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Justices show skepticism to affirmative action arguments

Tabrian Joe, a Western Michigan University student, spoke  in support of affirmative action near the Supreme Court.

Andrew Burton/Getty Images

Tabrian Joe, a Western Michigan University student, spoke in support of affirmative action near the Supreme Court.

WASHINGTON — Supreme Court justices indicated Tuesday that they are poised to deliver a fresh blow to affirmative action, hinting they will uphold a voter-approved ban on racial preferences at Michigan’s state-run universities.

Hearing arguments in Washington, the court’s Republican-appointed justices suggested they saw the measure as a legitimate ban on racial discrimination. A federal appeals court said the opposite, ruling that the affirmative action ban unconstitutionally stripped racial minorities of their rights.

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‘‘Is it unreasonable for the state to say, ‘Look, race is a lightning rod’?’’ Chief Justice John Roberts said. He asked why a state couldn’t take racial classifications ‘‘off the table’’ and try to achieve diversity through other means.

A decision backing the initiative would have symbolic as well as substantive importance. A decade ago the University of Michigan won a Supreme Court decision that let institutions across the country continue to use race as one factor in the admissions process.

Three years later, the Michigan ballot initiative amended the state constitution to block such use at state schools, nullifying the Supreme Court decision for the very university that secured it. Black enrollment is down about 30 percent at the undergraduate and law schools since the measure took effect, according to university figures.

Justice Sonia Sotomayor, the court’s lone Hispanic, said that one of the sponsors of the measure had said the goal was to ‘‘bring back’’ segregation. ‘‘And it appears to have done just that,’’ she said.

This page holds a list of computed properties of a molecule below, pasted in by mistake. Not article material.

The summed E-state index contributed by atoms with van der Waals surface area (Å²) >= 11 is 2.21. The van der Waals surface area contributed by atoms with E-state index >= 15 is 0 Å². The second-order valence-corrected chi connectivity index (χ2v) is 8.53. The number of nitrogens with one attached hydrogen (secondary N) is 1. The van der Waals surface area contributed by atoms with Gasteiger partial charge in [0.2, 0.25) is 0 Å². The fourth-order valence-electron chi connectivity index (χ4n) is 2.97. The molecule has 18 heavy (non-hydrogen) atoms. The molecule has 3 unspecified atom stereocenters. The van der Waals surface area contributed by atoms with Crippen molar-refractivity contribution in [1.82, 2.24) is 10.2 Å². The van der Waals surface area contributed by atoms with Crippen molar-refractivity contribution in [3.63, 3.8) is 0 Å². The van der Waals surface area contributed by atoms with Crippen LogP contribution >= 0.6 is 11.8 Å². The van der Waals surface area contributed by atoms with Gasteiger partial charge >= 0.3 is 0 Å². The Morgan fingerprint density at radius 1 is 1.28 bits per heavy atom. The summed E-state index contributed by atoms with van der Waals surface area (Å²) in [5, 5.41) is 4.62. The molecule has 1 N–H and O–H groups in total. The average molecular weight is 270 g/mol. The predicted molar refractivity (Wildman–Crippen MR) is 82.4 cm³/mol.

As the justices heard arguments, about 200 affirmative action supporters gathered on the sidewalk in front of the court building, displaying signs and listening to speakers. Most members of the group were college-age or younger.

Justice Elena Kagan has recused herself from the case. She was President Obama’s solicitor general when the administration had a chance to get involved in the litigation.

Roberts has sought to steer the court toward a color-blind approach to the Constitution. The justices last year overturned a core part of the Voting Rights Act, the law designed to protect minorities at the polls. The court also issued a compromise ruling that ordered tougher judicial scrutiny of university affirmative action programs.

The latest case involves different legal issues from those in past affirmative action disputes. Rather than debating whether universities violate the rights of white students with affirmative action programs, the court is considering whether state bans on racial preferences amount to discrimination against minorities.

Michigan is one of 10 states where race-conscious admissions are barred as a matter of law.

A federal appeals court said the Michigan measure put racial minorities at a unique disadvantage. The 8-7 decision said minorities are barred from asking universities for special preferences — something athletes, band members, and children of alumni could still do.

The measure ‘‘singles out race for different treatment,’’ Mark Rosenbaum, a lawyer with the American Civil Liberties Union arguing against the law, said Tuesday.

That position gained little traction among court conservatives. Justice Anthony Kennedy, usually the swing vote on issues involving race, questioned the limits of Rosenbaum’s argument. Kennedy asked whether the state legislature, a state executive department, or a university president could bar the use of race in admissions. Roberts and Justice Samuel Alito asked similar questions.

‘‘At what point is it that your objection takes force?’’ Kennedy asked.

The court will rule by July in the case.

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